The Scot beat Jo-Wilfried Tsonga in four sets to set up a showdown with six-times champion Roger Federer, becoming the first British man to reach the final since Henry “Bunny” Austin.
The Centre Court crowd, including mother Judy Murray and girlfriend Kim Sears, broke into screams and cheers as the 25-year-old sealed his victory.
Afterwards, Murray said his emotions were “tough to explain”, saying: “I’m so happy to be through.”
Prime Minister David Cameron was one of the first to congratulate Murray on his victory.
“It is great news that we have our first home-grown men’s finalist at Wimbledon for over 70 years, especially in this exciting Olympics year when the eyes of the world are on the UK.
“I’ll be watching the final on Sunday and, like the rest of the country, will be getting right behind Andy Murray. I wish him the best of luck.”
Number 10 will fly the Saltire alongside the Union Flag tomorrow in support of the Scot.
First Minister Alex Salmond said: “The whole of Scotland will be right behind Andy on Sunday, and I’ll be there in person to help cheer him on.”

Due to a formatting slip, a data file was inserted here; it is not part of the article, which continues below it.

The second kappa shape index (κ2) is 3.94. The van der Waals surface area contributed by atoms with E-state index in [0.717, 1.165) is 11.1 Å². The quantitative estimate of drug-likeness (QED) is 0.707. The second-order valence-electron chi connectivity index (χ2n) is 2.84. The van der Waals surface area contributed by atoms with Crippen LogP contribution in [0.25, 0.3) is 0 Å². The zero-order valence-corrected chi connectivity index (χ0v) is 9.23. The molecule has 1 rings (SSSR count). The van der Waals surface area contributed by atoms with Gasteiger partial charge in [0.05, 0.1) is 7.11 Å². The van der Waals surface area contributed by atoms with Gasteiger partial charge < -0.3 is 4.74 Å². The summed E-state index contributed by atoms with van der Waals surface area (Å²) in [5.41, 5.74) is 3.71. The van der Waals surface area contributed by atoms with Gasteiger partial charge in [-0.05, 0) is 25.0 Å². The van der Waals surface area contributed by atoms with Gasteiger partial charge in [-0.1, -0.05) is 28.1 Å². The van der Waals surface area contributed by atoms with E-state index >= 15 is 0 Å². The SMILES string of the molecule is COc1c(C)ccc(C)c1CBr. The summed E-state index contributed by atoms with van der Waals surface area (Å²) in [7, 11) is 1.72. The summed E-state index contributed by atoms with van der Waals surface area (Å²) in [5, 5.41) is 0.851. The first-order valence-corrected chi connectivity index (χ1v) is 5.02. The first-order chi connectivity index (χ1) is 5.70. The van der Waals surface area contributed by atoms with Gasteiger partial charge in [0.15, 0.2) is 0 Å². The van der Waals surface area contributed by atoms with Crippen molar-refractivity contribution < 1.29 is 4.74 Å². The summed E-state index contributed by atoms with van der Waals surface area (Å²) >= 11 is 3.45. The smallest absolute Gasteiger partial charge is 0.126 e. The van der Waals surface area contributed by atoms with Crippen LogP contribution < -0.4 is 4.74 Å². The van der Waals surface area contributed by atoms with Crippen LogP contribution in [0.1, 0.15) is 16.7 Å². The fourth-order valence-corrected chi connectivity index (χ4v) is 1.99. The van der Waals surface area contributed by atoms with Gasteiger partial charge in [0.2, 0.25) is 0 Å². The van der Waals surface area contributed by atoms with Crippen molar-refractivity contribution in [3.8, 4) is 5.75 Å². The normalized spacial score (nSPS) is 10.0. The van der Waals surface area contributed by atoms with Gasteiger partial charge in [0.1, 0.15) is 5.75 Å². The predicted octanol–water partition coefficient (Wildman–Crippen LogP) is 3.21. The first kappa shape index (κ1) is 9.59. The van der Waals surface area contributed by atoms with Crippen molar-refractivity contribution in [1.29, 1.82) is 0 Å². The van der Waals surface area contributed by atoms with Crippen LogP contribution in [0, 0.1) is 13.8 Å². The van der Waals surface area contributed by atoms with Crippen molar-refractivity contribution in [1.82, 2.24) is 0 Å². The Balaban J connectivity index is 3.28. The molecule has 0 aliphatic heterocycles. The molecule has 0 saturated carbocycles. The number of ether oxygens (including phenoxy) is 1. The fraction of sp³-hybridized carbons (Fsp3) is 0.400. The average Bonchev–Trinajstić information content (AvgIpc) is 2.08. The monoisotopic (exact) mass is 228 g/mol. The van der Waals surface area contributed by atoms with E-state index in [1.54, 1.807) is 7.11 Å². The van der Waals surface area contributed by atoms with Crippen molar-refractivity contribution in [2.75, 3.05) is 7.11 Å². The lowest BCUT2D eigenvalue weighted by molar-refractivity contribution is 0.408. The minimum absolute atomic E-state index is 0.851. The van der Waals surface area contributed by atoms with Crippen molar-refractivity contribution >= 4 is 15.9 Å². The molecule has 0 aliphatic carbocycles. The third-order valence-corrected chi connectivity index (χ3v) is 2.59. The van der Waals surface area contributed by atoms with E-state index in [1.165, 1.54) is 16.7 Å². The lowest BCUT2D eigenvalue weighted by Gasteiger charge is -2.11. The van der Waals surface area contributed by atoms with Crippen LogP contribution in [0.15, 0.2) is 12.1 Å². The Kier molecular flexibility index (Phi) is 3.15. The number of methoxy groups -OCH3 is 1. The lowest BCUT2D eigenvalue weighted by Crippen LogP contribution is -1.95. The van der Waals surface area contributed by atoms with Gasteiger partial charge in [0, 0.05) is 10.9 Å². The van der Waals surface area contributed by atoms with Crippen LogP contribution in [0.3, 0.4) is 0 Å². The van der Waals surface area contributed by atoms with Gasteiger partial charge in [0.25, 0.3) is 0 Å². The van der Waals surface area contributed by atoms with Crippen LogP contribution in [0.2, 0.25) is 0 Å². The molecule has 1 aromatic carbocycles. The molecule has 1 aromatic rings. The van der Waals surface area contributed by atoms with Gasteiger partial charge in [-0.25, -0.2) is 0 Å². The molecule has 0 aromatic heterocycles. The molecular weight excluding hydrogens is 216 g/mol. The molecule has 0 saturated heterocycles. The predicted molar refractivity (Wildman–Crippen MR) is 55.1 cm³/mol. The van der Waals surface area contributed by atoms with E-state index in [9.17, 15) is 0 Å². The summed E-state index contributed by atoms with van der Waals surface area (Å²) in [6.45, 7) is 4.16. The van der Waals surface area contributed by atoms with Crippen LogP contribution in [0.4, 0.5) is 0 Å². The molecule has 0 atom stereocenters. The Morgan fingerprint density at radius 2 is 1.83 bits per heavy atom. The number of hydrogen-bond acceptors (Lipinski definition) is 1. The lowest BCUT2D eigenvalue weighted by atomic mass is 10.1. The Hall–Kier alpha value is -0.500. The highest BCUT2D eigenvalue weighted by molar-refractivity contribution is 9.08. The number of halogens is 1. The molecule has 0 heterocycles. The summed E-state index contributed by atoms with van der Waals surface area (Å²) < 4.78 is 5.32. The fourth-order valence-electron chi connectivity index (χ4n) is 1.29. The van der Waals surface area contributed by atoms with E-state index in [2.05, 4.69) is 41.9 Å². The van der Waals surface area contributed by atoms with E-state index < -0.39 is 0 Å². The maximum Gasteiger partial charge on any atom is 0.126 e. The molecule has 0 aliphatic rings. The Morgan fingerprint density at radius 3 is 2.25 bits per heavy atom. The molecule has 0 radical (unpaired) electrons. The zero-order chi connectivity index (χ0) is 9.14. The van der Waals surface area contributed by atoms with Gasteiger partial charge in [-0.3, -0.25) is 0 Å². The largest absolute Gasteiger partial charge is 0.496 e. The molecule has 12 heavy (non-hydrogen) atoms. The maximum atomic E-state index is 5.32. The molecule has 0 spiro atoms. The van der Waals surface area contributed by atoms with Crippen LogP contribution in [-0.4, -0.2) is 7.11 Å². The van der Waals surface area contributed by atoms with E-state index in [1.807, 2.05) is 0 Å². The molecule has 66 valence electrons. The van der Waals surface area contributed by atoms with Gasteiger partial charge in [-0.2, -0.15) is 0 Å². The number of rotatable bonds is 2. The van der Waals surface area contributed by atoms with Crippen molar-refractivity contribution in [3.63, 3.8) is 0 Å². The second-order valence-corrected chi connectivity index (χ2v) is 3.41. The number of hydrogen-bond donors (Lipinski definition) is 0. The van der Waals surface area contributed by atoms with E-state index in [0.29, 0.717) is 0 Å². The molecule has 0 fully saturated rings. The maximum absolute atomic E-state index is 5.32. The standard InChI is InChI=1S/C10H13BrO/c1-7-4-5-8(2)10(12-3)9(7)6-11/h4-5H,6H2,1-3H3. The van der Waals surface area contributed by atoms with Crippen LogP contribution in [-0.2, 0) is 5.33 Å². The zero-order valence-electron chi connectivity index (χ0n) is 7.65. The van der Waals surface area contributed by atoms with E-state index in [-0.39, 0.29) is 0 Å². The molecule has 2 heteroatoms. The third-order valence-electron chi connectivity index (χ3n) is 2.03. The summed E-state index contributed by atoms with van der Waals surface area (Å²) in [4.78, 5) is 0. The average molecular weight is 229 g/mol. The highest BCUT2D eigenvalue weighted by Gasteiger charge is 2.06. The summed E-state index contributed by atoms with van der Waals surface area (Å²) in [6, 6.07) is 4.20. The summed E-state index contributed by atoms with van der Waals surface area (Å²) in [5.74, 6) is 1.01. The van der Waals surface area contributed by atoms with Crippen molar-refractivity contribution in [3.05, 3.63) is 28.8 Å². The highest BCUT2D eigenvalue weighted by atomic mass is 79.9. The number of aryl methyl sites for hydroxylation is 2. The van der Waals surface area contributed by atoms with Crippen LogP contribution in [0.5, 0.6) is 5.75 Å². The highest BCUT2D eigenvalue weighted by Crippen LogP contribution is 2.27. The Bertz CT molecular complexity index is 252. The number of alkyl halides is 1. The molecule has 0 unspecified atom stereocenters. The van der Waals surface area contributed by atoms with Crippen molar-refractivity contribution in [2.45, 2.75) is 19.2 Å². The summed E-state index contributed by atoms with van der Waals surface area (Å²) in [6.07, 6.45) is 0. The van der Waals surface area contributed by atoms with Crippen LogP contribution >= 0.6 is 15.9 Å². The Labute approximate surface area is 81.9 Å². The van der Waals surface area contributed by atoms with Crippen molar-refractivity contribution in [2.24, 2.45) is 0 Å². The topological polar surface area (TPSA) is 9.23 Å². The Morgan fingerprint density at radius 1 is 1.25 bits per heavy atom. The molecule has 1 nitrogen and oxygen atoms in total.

Among the crowds cheering for Murray on Centre Court were pop star Kylie Minogue with boyfriend Andres Velencoso in the Royal Box, joined by Sir David Frost, Vogue editor Anna Wintour, cricketer Sachin Tendulkar and former Wimbledon champions Goran Ivanisevic and Rod Laver.
The Duke of York was also present, as was Princess Michael of Kent and Lady Annabel Goldsmith, and also Deputy First Minister Nicola Sturgeon.
Meanwhile, in the star’s home town of Dunblane, residents were confident he can lift the trophy after victory over Federer tomorrow.
John Nixon was watching the match at the Dunblane Youth and Sports Centre which was busy with supporters of the British number one.
He said: “I could barely watch, the tension was too much. It’s fantastic, it’s great for Andy, great for Dunblane and great for the country as well.
“He is going to be under enormous pressure in the final but all we can do is hope.
“Federer is playing some amazing tennis but you just get the feeling this year is going to be the year.”
Mr Nixon spoke of Murray as a “great ambassador” for the sport and Dunblane.
“He is a clean living young man, his parents and grandparents are so proud of him.
“I’m just delighted for the whole family.”
Pubs in Dunblane got into the Wimbledon spirit by serving strawberries and cream to
Posters of Murray started to appear across the town alongside signs reading “good luck” and “go Andy”.
Dunblane Centre manager Gemma Grier said: “Everyone in Dunblane is so excited and will be cheering him on in the final.”
Murray hopes to become the first British man to win Wimbledon since Fred Perry 76 years ago.